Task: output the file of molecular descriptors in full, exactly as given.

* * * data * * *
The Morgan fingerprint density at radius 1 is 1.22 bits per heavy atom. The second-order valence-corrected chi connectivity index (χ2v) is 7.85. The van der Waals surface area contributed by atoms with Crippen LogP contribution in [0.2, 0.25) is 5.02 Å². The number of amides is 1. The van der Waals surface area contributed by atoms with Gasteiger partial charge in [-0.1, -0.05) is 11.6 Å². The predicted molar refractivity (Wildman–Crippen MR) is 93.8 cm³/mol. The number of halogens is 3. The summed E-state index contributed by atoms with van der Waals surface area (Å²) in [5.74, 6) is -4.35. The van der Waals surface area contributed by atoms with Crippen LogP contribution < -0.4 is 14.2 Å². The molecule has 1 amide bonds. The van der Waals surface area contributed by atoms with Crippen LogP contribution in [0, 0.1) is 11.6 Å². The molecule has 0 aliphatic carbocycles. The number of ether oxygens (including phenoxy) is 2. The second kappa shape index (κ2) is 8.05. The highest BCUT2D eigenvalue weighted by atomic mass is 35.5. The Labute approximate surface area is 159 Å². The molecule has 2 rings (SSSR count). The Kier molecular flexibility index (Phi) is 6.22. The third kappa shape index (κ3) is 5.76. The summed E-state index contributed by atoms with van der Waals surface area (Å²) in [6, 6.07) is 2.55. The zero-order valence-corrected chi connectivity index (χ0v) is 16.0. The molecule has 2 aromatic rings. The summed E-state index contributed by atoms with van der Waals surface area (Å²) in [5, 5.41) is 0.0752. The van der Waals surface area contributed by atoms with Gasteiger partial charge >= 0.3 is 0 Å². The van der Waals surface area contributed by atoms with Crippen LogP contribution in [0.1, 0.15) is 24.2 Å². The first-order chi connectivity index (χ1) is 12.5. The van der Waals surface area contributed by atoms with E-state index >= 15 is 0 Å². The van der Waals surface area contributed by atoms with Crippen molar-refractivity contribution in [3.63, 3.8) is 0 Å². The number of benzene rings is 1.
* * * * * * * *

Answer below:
The Morgan fingerprint density at radius 1 is 1.22 bits per heavy atom. The second-order valence-corrected chi connectivity index (χ2v) is 7.85. The van der Waals surface area contributed by atoms with Crippen LogP contribution in [0.2, 0.25) is 5.02 Å². The number of amides is 1. The van der Waals surface area contributed by atoms with Gasteiger partial charge in [-0.1, -0.05) is 11.6 Å². The predicted molar refractivity (Wildman–Crippen MR) is 93.8 cm³/mol. The number of halogens is 3. The summed E-state index contributed by atoms with van der Waals surface area (Å²) in [5.74, 6) is -4.35. The van der Waals surface area contributed by atoms with Crippen LogP contribution < -0.4 is 14.2 Å². The molecule has 1 amide bonds. The van der Waals surface area contributed by atoms with Crippen LogP contribution in [0, 0.1) is 11.6 Å². The molecule has 0 aliphatic carbocycles. The number of ether oxygens (including phenoxy) is 2. The second kappa shape index (κ2) is 8.05. The highest BCUT2D eigenvalue weighted by atomic mass is 35.5. The Labute approximate surface area is 159 Å². The molecule has 2 rings (SSSR count). The Kier molecular flexibility index (Phi) is 6.22. The third kappa shape index (κ3) is 5.76. The summed E-state index contributed by atoms with van der Waals surface area (Å²) in [6, 6.07) is 2.55. The zero-order valence-corrected chi connectivity index (χ0v) is 16.0. The molecule has 2 aromatic rings. The summed E-state index contributed by atoms with van der Waals surface area (Å²) in [5, 5.41) is 0.0752. The van der Waals surface area contributed by atoms with Gasteiger partial charge >= 0.3 is 0 Å². The van der Waals surface area contributed by atoms with Crippen LogP contribution in [0.1, 0.15) is 24.2 Å². The first-order chi connectivity index (χ1) is 12.5. The van der Waals surface area contributed by atoms with E-state index >= 15 is 0 Å². The van der Waals surface area contributed by atoms with Crippen molar-refractivity contribution in [3.63, 3.8) is 0 Å². The number of benzene rings is 1.